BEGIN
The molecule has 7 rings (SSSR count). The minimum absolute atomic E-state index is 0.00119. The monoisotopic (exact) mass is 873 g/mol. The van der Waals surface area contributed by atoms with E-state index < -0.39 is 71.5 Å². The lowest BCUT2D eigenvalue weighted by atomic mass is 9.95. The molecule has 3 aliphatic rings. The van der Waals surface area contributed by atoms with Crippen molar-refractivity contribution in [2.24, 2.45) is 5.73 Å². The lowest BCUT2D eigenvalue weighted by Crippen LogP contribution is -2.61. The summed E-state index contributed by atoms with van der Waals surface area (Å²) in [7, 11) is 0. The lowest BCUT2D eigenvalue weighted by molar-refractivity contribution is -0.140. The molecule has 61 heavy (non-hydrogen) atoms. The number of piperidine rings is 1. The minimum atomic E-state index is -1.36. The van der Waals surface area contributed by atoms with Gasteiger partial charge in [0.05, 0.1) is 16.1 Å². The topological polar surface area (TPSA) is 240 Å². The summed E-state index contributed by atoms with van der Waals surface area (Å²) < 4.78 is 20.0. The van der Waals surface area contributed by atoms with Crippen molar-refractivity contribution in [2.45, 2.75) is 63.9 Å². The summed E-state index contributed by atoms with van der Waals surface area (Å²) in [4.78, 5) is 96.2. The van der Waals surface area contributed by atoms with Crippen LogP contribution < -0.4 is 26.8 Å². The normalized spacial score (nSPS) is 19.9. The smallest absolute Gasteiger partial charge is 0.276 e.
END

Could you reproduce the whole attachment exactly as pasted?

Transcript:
The molecule has 7 rings (SSSR count). The minimum absolute atomic E-state index is 0.00119. The monoisotopic (exact) mass is 873 g/mol. The van der Waals surface area contributed by atoms with E-state index < -0.39 is 71.5 Å². The lowest BCUT2D eigenvalue weighted by atomic mass is 9.95. The molecule has 3 aliphatic rings. The van der Waals surface area contributed by atoms with Crippen molar-refractivity contribution in [2.24, 2.45) is 5.73 Å². The lowest BCUT2D eigenvalue weighted by Crippen LogP contribution is -2.61. The summed E-state index contributed by atoms with van der Waals surface area (Å²) in [7, 11) is 0. The lowest BCUT2D eigenvalue weighted by molar-refractivity contribution is -0.140. The molecule has 61 heavy (non-hydrogen) atoms. The number of piperidine rings is 1. The minimum atomic E-state index is -1.36. The van der Waals surface area contributed by atoms with Gasteiger partial charge in [0.05, 0.1) is 16.1 Å². The topological polar surface area (TPSA) is 240 Å². The summed E-state index contributed by atoms with van der Waals surface area (Å²) < 4.78 is 20.0. The van der Waals surface area contributed by atoms with Crippen molar-refractivity contribution in [2.45, 2.75) is 63.9 Å². The summed E-state index contributed by atoms with van der Waals surface area (Å²) in [4.78, 5) is 96.2. The van der Waals surface area contributed by atoms with Crippen LogP contribution < -0.4 is 26.8 Å². The normalized spacial score (nSPS) is 19.9. The smallest absolute Gasteiger partial charge is 0.276 e.